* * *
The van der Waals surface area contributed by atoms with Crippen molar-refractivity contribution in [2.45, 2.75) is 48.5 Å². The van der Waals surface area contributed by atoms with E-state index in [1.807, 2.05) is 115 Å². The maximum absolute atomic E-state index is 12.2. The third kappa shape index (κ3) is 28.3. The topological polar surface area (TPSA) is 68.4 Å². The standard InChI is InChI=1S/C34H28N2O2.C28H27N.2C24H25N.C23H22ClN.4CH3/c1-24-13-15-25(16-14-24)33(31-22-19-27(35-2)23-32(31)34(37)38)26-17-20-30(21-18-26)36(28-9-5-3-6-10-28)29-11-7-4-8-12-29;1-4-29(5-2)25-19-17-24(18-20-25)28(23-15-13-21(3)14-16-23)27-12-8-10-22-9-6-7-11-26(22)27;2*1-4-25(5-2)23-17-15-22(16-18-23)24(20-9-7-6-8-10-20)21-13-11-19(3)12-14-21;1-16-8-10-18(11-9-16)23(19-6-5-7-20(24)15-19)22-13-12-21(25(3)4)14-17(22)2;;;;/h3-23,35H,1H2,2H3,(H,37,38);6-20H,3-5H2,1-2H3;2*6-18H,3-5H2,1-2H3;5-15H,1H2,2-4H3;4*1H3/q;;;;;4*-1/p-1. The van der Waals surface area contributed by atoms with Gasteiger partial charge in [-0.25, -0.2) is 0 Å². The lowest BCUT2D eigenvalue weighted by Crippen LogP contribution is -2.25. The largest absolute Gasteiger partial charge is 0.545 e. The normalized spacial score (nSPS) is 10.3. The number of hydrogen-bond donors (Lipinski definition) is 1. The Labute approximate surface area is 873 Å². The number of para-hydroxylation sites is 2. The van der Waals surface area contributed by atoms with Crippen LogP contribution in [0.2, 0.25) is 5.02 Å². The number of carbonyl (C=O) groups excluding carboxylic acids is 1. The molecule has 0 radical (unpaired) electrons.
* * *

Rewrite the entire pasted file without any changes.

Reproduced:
The van der Waals surface area contributed by atoms with Crippen molar-refractivity contribution in [2.45, 2.75) is 48.5 Å². The van der Waals surface area contributed by atoms with E-state index in [1.807, 2.05) is 115 Å². The maximum absolute atomic E-state index is 12.2. The third kappa shape index (κ3) is 28.3. The topological polar surface area (TPSA) is 68.4 Å². The standard InChI is InChI=1S/C34H28N2O2.C28H27N.2C24H25N.C23H22ClN.4CH3/c1-24-13-15-25(16-14-24)33(31-22-19-27(35-2)23-32(31)34(37)38)26-17-20-30(21-18-26)36(28-9-5-3-6-10-28)29-11-7-4-8-12-29;1-4-29(5-2)25-19-17-24(18-20-25)28(23-15-13-21(3)14-16-23)27-12-8-10-22-9-6-7-11-26(22)27;2*1-4-25(5-2)23-17-15-22(16-18-23)24(20-9-7-6-8-10-20)21-13-11-19(3)12-14-21;1-16-8-10-18(11-9-16)23(19-6-5-7-20(24)15-19)22-13-12-21(25(3)4)14-17(22)2;;;;/h3-23,35H,1H2,2H3,(H,37,38);6-20H,3-5H2,1-2H3;2*6-18H,3-5H2,1-2H3;5-15H,1H2,2-4H3;4*1H3/q;;;;;4*-1/p-1. The van der Waals surface area contributed by atoms with Gasteiger partial charge in [-0.25, -0.2) is 0 Å². The lowest BCUT2D eigenvalue weighted by Crippen LogP contribution is -2.25. The largest absolute Gasteiger partial charge is 0.545 e. The normalized spacial score (nSPS) is 10.3. The number of hydrogen-bond donors (Lipinski definition) is 1. The Labute approximate surface area is 873 Å². The number of para-hydroxylation sites is 2. The van der Waals surface area contributed by atoms with Crippen LogP contribution in [0.2, 0.25) is 5.02 Å². The number of carbonyl (C=O) groups excluding carboxylic acids is 1. The molecule has 0 radical (unpaired) electrons.